Share:  
|
PAGE
MENU

How to assess your body weight

What is a "healthy body weight"?

Health Canada has created body weight recommendations based on the evidence linking body weight to health risks such as diabetes, cancer, and heart disease. "Healthy body weights" are weight ranges that are linked to the lowest risks for these chronic diseases. These recommendations are based on two tools: body mass index (BMI) and waist circumference measurement.

However, many factors affect your body weight, such as your ancestry, cultural influences, the type of work you do, your health, where you live, your income and access to food and physical activities, and the lifestyle choices you make (such as food choices and level of physical activity and so on). Due to these differences, your healthy body weight may be different than your friend's, even if she is your age and height.

In our society female beauty is often reflected by images of "perfect" or "ideal" bodies found in magazines, movies, on TV and the Internet. These images of "ideal" body sizes and shapes change over time because they reflect some peoples' shared ideas about what is beautiful and desirable. Body size ideals such as these are not linked to health and should not be confused with healthy body weights.

Body weight and breast cancer risk

According to experts, maintaining a healthy body weight throughout your life may be the single most important way to protect against cancer. Since breast cancer risk is hormone related, this cancer differs among premenopausal (before the onset of menopause) and postmenopausal (after menopause has occurred) women. Menopause is the stage of woman's life (usually around age 52) when she stops having monthly menstrual periods. While this stage may last one or more years, when a woman has not had a menstrual period for 12 consecutive months, menopause has occurred. The most recent and complete review of the research about body weight and breast cancer risk says:

Before menopause:

Higher levels of body fat probably decrease breast cancer risk in premenopausal women-Research linking overall body fat (based on body mass index) and breast cancer risk shows that there is likely a link between higher body mass index values and lower breast cancer risk in premenopausal women. Scientists do not know why higher levels of body fat may protect against breast cancer before menopause. You may be asking yourself, if a premenopausal woman increased her body weight, would she reduce her breast cancer risk? The answer is no. The best advice for women is to maintain healthy body weights both before and after menopause since a higher body mass index increases breast cancer risk after menopause.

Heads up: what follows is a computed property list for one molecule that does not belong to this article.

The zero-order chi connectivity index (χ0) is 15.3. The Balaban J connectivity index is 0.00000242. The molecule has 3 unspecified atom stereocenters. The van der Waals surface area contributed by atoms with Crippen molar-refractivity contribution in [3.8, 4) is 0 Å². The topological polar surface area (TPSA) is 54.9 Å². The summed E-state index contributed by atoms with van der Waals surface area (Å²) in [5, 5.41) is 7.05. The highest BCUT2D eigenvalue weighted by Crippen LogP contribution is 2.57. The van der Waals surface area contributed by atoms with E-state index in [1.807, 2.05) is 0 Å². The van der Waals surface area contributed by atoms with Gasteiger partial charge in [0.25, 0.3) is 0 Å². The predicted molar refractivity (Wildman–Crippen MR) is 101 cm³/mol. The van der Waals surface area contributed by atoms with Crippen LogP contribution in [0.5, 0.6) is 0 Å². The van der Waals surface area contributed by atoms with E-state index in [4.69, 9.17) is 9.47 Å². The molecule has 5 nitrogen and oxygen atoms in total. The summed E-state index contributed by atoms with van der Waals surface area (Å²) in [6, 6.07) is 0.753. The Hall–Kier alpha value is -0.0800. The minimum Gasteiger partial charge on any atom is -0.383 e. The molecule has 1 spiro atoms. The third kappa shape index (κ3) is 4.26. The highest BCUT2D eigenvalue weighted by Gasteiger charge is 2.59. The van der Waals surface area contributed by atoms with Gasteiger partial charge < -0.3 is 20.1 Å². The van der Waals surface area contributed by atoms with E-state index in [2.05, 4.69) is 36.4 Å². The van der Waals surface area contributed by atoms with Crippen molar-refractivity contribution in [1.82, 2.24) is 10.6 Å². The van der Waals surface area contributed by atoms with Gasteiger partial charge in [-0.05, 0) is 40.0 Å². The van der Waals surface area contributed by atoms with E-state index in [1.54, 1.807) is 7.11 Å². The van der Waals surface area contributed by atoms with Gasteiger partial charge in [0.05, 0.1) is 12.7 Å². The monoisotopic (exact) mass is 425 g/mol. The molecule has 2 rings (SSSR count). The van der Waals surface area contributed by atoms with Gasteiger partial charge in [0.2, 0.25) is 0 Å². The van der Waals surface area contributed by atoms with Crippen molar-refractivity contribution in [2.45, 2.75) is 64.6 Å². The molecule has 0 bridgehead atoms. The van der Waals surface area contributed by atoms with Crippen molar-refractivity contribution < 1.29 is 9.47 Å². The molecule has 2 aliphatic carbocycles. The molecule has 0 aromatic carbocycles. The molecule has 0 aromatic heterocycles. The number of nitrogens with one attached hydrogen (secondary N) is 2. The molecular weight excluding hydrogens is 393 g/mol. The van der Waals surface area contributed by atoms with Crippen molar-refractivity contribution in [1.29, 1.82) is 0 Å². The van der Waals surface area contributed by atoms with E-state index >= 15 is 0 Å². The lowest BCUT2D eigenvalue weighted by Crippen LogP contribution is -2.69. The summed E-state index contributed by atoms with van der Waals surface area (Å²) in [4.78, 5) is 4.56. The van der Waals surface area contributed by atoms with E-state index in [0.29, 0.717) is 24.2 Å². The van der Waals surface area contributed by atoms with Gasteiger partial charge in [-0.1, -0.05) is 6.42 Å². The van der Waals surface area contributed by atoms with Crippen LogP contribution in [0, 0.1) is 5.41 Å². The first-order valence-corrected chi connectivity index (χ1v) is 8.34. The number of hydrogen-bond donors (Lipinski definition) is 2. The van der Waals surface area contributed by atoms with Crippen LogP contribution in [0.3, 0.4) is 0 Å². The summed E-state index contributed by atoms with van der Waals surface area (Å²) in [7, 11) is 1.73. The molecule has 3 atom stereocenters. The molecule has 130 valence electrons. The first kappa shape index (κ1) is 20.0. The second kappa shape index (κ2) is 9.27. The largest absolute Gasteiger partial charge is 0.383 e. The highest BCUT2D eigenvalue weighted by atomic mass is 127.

After menopause:

  • Higher levels of body fat are strongly linked to higher breast cancer risk in postmenopausal women
    • Research on overall body fat (based on body mass index) and breast cancer risk offers convincing evidence of a link between higher body mass index values and higher breast cancer risk in postmenopausal women. This is not true for premenopausal women.
  • Higher levels of abdominal fat probably increase breast cancer risk in postmenopausal women
    • Research showed that there is likely a link between higher levels of fat around the abdomen (stomach, tummy, or belly) and increased breast cancer risk in postmenopausal women.
  • Weight gain as an adult probably increases breast cancer risk in postmenopausal women
    • There is likely a link between higher amounts of weight gained as an adult and increased breast cancer risk in postmenopausal women. Since weight gained as an adult is typically fat, not muscle, adult weight gain increases total body fatness. As noted above, higher total body fat is strongly linked to increased breast cancer risk in postmenopausal women.

What does all this mean?

The bottom line is this-achieving and keeping a healthy body weight will support your health before and after menopause.